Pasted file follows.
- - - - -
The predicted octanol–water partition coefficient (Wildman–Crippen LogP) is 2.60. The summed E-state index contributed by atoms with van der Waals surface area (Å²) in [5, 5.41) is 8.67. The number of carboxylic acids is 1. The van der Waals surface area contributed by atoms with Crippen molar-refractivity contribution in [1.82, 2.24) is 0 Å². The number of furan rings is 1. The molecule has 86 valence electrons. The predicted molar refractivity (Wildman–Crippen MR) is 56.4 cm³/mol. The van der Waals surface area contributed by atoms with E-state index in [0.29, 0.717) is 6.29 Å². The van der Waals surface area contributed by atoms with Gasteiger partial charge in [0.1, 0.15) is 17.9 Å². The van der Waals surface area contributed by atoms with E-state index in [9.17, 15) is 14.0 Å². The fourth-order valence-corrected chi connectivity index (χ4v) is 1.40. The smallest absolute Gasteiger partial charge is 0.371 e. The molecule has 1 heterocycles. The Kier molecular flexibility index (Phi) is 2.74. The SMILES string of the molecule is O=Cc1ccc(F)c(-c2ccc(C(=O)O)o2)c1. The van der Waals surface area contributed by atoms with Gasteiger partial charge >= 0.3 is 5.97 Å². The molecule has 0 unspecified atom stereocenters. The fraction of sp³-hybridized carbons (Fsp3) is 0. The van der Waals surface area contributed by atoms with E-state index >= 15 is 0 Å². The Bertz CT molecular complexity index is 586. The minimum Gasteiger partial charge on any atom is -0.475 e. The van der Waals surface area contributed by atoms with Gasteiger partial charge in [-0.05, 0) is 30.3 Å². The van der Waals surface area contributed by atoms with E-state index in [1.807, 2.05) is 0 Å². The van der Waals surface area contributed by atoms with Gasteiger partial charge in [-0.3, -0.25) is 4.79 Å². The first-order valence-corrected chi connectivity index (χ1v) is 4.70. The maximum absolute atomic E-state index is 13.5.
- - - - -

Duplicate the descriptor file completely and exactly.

The predicted octanol–water partition coefficient (Wildman–Crippen LogP) is 2.60. The summed E-state index contributed by atoms with van der Waals surface area (Å²) in [5, 5.41) is 8.67. The number of carboxylic acids is 1. The van der Waals surface area contributed by atoms with Crippen molar-refractivity contribution in [1.82, 2.24) is 0 Å². The number of furan rings is 1. The molecule has 86 valence electrons. The predicted molar refractivity (Wildman–Crippen MR) is 56.4 cm³/mol. The van der Waals surface area contributed by atoms with E-state index in [0.29, 0.717) is 6.29 Å². The van der Waals surface area contributed by atoms with Gasteiger partial charge in [0.1, 0.15) is 17.9 Å². The van der Waals surface area contributed by atoms with E-state index in [9.17, 15) is 14.0 Å². The fourth-order valence-corrected chi connectivity index (χ4v) is 1.40. The smallest absolute Gasteiger partial charge is 0.371 e. The molecule has 1 heterocycles. The Kier molecular flexibility index (Phi) is 2.74. The SMILES string of the molecule is O=Cc1ccc(F)c(-c2ccc(C(=O)O)o2)c1. The van der Waals surface area contributed by atoms with Gasteiger partial charge >= 0.3 is 5.97 Å². The molecule has 0 unspecified atom stereocenters. The fraction of sp³-hybridized carbons (Fsp3) is 0. The van der Waals surface area contributed by atoms with E-state index >= 15 is 0 Å². The Bertz CT molecular complexity index is 586. The minimum Gasteiger partial charge on any atom is -0.475 e. The van der Waals surface area contributed by atoms with Gasteiger partial charge in [-0.05, 0) is 30.3 Å². The van der Waals surface area contributed by atoms with E-state index in [1.807, 2.05) is 0 Å². The van der Waals surface area contributed by atoms with Gasteiger partial charge in [-0.3, -0.25) is 4.79 Å². The first-order valence-corrected chi connectivity index (χ1v) is 4.70. The maximum absolute atomic E-state index is 13.5.